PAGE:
In addition to the risk of death and injury, civilians caught in the ongoing war in the Donbas face economic isolation and, at times, difficulty in accessing electricity, heat, shelter, and sustenance. In the parts of the Donbas region controlled by Russian-backed separatists, religious minorities face religious persecution and oppression. Separatist leaders declared the Russian Orthodox Church the official church of the new “state”[REF] shortly after fighting began. Buildings of religious minorities have been seized,[REF] leaders jailed or beaten,[REF] and their worship forced underground.[REF]

The most recent State Department International Religious Freedom Report highlighted the plight of religious communities in the occupied territories of the Donbas:

Russian-backed separatists in Luhansk and Donetsk oblasts continued to kidnap, beat, and threaten Protestants, Jehovah’s Witnesses, and members of the UOC-KP [Ukrainian Orthodox Church—Kyiv Patriarchate]. Separatists also participated in anti-Semitic acts.[REF]

Russia is also taking political steps to legitimize the separatist-controlled region. In February 2017, President Putin signed a decree recognizing documents issued by the Russian-backed separatists. The decree stated that people in the regions controlled by Russian-backed separatists “can enter and leave the Russian Federation without applying for visas upon showing identification documents (birth certificates for children under the age of 16), issued by the corresponding authorities which are valid in the said districts.”[REF] The decree covers a range of documents, including:

  • Marriage and divorce certificates,
  • Driver’s licenses and license plates,
  • Passports, and
  • Educational documents.

The decree was strongly condemned by the Ukrainian government. Oleksandr Turchynov, secretary of the National Security and Defense Council of Ukraine, stated that it “completely destroys the Minsk process and is equal to Russia’s statement about an exit from that.”[REF]

Putin’s decree is a continuation of Russia’s efforts to delegitimize the Ukrainian government’s authority of its own territory in the Donbas region. It is also another step closer to Russia’s formally recognizing the so-called Donetsk People’s Republic and Luhansk People’s Republic.

Helping Ukraine Defend Itself

The separatists fighting in eastern Ukraine are Russian-backed, Russian-trained, and Russian-equipped. These soldiers are kitted out in the latest military gear and wearing uniforms with Russian military insignias. Military hardware such as T-72B3 tanks—which are not in the Ukrainian military’s inventory—is being used in eastern Ukraine.[REF] In an era of prolific social media, this kind of major incursion can no longer be hidden from the outside world.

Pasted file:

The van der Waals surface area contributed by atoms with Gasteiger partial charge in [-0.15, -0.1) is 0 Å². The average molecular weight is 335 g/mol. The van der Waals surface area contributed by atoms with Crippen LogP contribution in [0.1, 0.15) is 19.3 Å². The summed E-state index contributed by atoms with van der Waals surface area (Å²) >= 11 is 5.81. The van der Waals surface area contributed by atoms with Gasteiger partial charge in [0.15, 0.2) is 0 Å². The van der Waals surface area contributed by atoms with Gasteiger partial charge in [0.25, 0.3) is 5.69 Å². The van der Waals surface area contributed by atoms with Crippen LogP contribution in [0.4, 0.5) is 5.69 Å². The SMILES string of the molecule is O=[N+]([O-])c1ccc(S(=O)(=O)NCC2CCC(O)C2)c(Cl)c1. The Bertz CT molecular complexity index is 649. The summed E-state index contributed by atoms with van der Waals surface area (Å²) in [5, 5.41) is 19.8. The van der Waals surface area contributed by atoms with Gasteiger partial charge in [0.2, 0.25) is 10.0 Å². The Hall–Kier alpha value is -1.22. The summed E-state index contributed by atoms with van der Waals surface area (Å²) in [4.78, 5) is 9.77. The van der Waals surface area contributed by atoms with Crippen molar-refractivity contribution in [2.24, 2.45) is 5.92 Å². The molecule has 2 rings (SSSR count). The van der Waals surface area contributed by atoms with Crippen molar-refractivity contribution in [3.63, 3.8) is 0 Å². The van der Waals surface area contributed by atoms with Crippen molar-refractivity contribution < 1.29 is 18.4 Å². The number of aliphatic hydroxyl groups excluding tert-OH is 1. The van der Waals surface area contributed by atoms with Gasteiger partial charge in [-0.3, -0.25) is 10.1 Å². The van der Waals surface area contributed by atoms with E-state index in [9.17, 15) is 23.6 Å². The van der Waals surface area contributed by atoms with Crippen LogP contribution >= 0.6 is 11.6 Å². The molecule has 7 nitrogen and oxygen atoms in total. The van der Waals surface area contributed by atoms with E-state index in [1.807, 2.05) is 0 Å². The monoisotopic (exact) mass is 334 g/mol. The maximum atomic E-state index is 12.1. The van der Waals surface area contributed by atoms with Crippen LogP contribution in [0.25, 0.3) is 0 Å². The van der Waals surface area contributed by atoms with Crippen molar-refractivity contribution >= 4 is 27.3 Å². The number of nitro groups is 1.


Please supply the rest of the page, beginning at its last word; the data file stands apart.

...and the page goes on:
In the case of Ukraine, Russia is the invader and the aggressor. Ukraine is the victim.

There is no reason to believe that the cease-fire agreement will last when many such agreements have failed in the past. At this moment of crisis for Ukraine, the U.S. should be ready to help the people of Ukraine defend themselves by sending vital weapons and equipment in a responsible way.

However, U.S. policymakers should understand that weapons are not the silver bullet to resolve the crisis in Ukraine. Providing such material should be done only as one part of the larger strategy to rein in Russian ambitions in the region as outlined in the recommendations section of this paper.

The U.S. should supply weapons to Ukraine now, for the following three reasons:

  1. Ukraine is the victim. Russia is clearly interested only in escalating violence and not in helping to deliver peace. Various cease-fires over the past three years have merely bought Russia and the separatists more time. The idea that Moscow is committed to a peaceful resolution of the war in eastern Ukraine is fanciful. Each country has the inherent right to self-defense. In the case of Ukraine, Russia is the invader and the aggressor. Ukraine is the victim.
  2. Ukraine is committed to the transatlantic community. In 2014, it was unclear in which direction Ukraine was heading. This is no longer the case. The Ukrainian people have demonstrated, whether on the streets of the Maidan or through the ballot box in multiple elections, that they see their future as part of the West, not under Russian domination. As recently as late 2013, closer ties with the West were discouraged by Ukraine’s leaders. However, since the ouster of Russian-backed Ukrainian President Viktor Yanukovych in February 2014, all of this has changed.
  3. The front lines are relatively stabilized. When Russia first backed the separatists, the situation on the ground was chaotic. Nobody knew how far the separatists would go and when they would be stopped. The Ukrainian military was in disarray, and flooding the battlefield with advanced Western weaponry would have been dangerous. The situation is now different. A front line and a traditional linear battlefield now exist. The Ukrainian military has shown its ability to defend territory. Thanks to international training, the Ukrainian military is professional, is capable, and has demonstrated responsibility for advanced weapons.

The National Defense Authorization Act for Fiscal Year 2017 authorized up to $350 million in security assistance to Ukraine through the end of 2018.[REF] The Administration should use a healthy portion of the authorized security assistance to provide weaponry to Ukraine. The exact types of weapons needed are best determined by experts on the ground with detailed knowledge of the local security situation, the capabilities of the Ukrainian military, and the capabilities of both the separatists and the Russian forces supporting their attacks. In general, the following defensive capabilities are urgently needed by the Ukrainian military: